## Loading required package: knitr

## The basic files and libraries needed for most presentations
# creates the libraries and common-functions sections
read_chunk("../common/utility_functions.R")

require(ggplot2) #for plots
require(lattice) # nicer scatter plots
require(plyr) # for processing data.frames
require(grid) # contains the arrow function

require(doMC) # for parallel code
require(png) # for reading png images
require(gridExtra)
require(reshape2) # for the melt function
#if (!require("biOps")) {
#  # for basic image processing
#  devtools::install_github("cran/biOps")
#  library("biOps")
#}
## To install EBImage
if (!require("EBImage")) { # for more image processing
  source("http://bioconductor.org/biocLite.R")
  biocLite("EBImage")
}

used.libraries<-c("ggplot2","lattice","plyr","reshape2","grid","gridExtra","biOps","png","EBImage")

# start parallel environment
registerDoMC()
# functions for converting images back and forth
im.to.df<-function(in.img,out.col="val") {
  out.im<-expand.grid(x=1:nrow(in.img),y=1:ncol(in.img))
  out.im[,out.col]<-as.vector(in.img)
  out.im
}
df.to.im<-function(in.df,val.col="val",inv=F) {
  in.vals<-in.df[[val.col]]
  if(class(in.vals[1])=="logical") in.vals<-as.integer(in.vals*255)
  if(inv) in.vals<-255-in.vals
  out.mat<-matrix(in.vals,nrow=length(unique(in.df$x)),byrow=F)
  attr(out.mat,"type")<-"grey"
  out.mat
}
ddply.cutcols<-function(...,cols=1) {
  # run standard ddply command 
  cur.table<-ddply(...)
  cutlabel.fixer<-function(oVal) {
    sapply(oVal,function(x) {
      cnv<-as.character(x)
      mean(as.numeric(strsplit(substr(cnv,2,nchar(cnv)-1),",")[[1]]))
    })
  }
  cutname.fixer<-function(c.str) {
    s.str<-strsplit(c.str,"(",fixed=T)[[1]]
    t.str<-strsplit(paste(s.str[c(2:length(s.str))],collapse="("),",")[[1]]
    paste(t.str[c(1:length(t.str)-1)],collapse=",")
  }
  for(i in c(1:cols)) {
    cur.table[,i]<-cutlabel.fixer(cur.table[,i])
    names(cur.table)[i]<-cutname.fixer(names(cur.table)[i])
  }
  cur.table
}

show.pngs.as.grid<-function(file.list,title.fun,zoom=1) {
  preparePng<-function(x) rasterGrob(readPNG(x,native=T,info=T),width=unit(zoom,"npc"),interp=F)
  labelPng<-function(x,title="junk") (qplot(1:300, 1:300, geom="blank",xlab=NULL,ylab=NULL,asp=1)+
                                        annotation_custom(preparePng(x))+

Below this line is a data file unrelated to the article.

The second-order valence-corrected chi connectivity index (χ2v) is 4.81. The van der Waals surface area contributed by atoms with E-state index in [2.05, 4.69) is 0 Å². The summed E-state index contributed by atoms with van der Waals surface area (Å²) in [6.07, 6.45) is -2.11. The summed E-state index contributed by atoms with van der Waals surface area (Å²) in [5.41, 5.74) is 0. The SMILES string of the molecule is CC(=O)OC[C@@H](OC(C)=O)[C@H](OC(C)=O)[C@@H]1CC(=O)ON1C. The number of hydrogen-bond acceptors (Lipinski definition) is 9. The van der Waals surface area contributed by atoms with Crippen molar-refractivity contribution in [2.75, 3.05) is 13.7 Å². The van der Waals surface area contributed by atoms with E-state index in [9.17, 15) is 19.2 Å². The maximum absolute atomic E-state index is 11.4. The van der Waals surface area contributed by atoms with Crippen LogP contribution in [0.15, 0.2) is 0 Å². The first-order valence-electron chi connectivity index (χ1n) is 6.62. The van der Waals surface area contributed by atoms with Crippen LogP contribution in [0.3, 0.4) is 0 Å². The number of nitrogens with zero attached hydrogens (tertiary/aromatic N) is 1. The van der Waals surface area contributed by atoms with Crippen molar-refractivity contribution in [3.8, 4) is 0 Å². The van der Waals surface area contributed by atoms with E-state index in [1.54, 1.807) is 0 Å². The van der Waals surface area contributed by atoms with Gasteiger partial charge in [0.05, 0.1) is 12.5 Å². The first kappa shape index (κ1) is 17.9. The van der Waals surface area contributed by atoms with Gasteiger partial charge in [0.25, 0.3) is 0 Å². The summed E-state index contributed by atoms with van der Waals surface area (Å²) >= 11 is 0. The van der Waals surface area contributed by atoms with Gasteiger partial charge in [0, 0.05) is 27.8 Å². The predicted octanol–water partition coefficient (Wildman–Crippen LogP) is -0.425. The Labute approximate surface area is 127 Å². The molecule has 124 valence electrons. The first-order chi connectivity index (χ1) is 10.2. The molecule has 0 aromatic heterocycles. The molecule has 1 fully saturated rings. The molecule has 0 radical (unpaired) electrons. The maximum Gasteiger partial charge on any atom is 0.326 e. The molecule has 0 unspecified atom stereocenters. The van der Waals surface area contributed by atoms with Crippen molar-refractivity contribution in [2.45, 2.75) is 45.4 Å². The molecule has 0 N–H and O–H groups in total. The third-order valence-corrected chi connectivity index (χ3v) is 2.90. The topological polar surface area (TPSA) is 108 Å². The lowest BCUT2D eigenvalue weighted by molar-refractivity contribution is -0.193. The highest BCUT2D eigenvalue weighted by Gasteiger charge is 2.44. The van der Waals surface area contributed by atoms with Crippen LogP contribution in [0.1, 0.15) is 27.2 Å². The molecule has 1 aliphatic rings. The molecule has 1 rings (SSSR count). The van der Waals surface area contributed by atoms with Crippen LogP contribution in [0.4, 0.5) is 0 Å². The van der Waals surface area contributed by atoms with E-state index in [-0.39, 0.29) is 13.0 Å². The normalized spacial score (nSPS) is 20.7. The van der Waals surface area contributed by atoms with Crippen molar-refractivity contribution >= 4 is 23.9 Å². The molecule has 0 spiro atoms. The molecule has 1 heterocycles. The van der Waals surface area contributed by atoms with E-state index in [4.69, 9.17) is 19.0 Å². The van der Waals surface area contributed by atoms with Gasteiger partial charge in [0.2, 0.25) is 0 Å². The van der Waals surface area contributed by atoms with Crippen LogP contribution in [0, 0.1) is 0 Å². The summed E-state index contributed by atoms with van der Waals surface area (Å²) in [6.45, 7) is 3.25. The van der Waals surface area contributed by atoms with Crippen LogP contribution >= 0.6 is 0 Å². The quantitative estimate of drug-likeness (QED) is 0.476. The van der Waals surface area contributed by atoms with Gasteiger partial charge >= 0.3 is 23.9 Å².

labs(title=title)+theme_bw(24)+
                                        theme(axis.text.x = element_blank(),
                                              axis.text.y = element_blank()))
  imgList<-llply(file.list,function(x) labelPng(x,title.fun(x)) )
  do.call(grid.arrange,imgList)
}
## Standard image processing tools which I use for visualizing the examples in the script
commean.fun<-function(in.df) {
  ddply(in.df,.(val), function(c.cell) {
    weight.sum<-sum(c.cell$weight)
    data.frame(xv=mean(c.cell$x),
               yv=mean(c.cell$y),
               xm=with(c.cell,sum(x*weight)/weight.sum),
               ym=with(c.cell,sum(y*weight)/weight.sum)
    )
  })
}

colMeans.df<-function(x,...) as.data.frame(t(colMeans(x,...)))

pca.fun<-function(in.df) {
  ddply(in.df,.(val), function(c.cell) {
    c.cell.cov<-cov(c.cell[,c("x","y")])
    c.cell.eigen<-eigen(c.cell.cov)
    
    c.cell.mean<-colMeans.df(c.cell[,c("x","y")])
    out.df<-cbind(c.cell.mean,
                  data.frame(vx=c.cell.eigen$vectors[1,],
                             vy=c.cell.eigen$vectors[2,],
                             vw=sqrt(c.cell.eigen$values),
                             th.off=atan2(c.cell.eigen$vectors[2,],c.cell.eigen$vectors[1,]))
    )
  })
}
vec.to.ellipse<-function(pca.df) {
  ddply(pca.df,.(val),function(cur.pca) {
    # assume there are two vectors now
    create.ellipse.points(x.off=cur.pca[1,"x"],y.off=cur.pca[1,"y"],
                          b=sqrt(5)*cur.pca[1,"vw"],a=sqrt(5)*cur.pca[2,"vw"],
                          th.off=pi/2-atan2(cur.pca[1,"vy"],cur.pca[1,"vx"]),
                          x.cent=cur.pca[1,"x"],y.cent=cur.pca[1,"y"])
  })
}

# test function for ellipse generation
# ggplot(ldply(seq(-pi,pi,length.out=100),function(th) create.ellipse.points(a=1,b=2,th.off=th,th.val=th)),aes(x=x,y=y))+geom_path()+facet_wrap(~th.val)+coord_equal()
create.ellipse.points<-function(x.off=0,y.off=0,a=1,b=NULL,th.off=0,th.max=2*pi,pts=36,...) {
  if (is.null(b)) b<-a
  th<-seq(0,th.max,length.out=pts)
  data.frame(x=a*cos(th.off)*cos(th)+b*sin(th.off)*sin(th)+x.off,